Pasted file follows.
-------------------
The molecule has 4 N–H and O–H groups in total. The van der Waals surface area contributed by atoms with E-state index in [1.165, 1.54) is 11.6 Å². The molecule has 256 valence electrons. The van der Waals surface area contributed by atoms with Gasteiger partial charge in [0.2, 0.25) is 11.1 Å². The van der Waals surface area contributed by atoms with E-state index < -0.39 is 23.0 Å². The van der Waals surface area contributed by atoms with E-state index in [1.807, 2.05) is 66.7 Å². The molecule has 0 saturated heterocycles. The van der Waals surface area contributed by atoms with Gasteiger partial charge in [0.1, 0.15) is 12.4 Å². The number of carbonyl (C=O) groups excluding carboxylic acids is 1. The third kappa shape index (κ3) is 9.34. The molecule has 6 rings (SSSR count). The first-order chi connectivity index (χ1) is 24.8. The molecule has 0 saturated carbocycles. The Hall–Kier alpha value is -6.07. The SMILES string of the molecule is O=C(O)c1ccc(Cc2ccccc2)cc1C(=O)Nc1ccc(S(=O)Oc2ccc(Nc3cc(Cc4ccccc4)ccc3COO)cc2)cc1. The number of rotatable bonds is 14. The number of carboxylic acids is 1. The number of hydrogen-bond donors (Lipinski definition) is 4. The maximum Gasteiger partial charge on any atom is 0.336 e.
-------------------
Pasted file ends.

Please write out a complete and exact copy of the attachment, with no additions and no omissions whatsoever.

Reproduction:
The molecule has 4 N–H and O–H groups in total. The van der Waals surface area contributed by atoms with E-state index in [1.165, 1.54) is 11.6 Å². The molecule has 256 valence electrons. The van der Waals surface area contributed by atoms with Gasteiger partial charge in [0.2, 0.25) is 11.1 Å². The van der Waals surface area contributed by atoms with E-state index < -0.39 is 23.0 Å². The van der Waals surface area contributed by atoms with E-state index in [1.807, 2.05) is 66.7 Å². The molecule has 0 saturated heterocycles. The van der Waals surface area contributed by atoms with Gasteiger partial charge in [0.1, 0.15) is 12.4 Å². The number of carbonyl (C=O) groups excluding carboxylic acids is 1. The third kappa shape index (κ3) is 9.34. The molecule has 6 rings (SSSR count). The first-order chi connectivity index (χ1) is 24.8. The molecule has 0 saturated carbocycles. The Hall–Kier alpha value is -6.07. The SMILES string of the molecule is O=C(O)c1ccc(Cc2ccccc2)cc1C(=O)Nc1ccc(S(=O)Oc2ccc(Nc3cc(Cc4ccccc4)ccc3COO)cc2)cc1. The number of rotatable bonds is 14. The number of carboxylic acids is 1. The number of hydrogen-bond donors (Lipinski definition) is 4. The maximum Gasteiger partial charge on any atom is 0.336 e.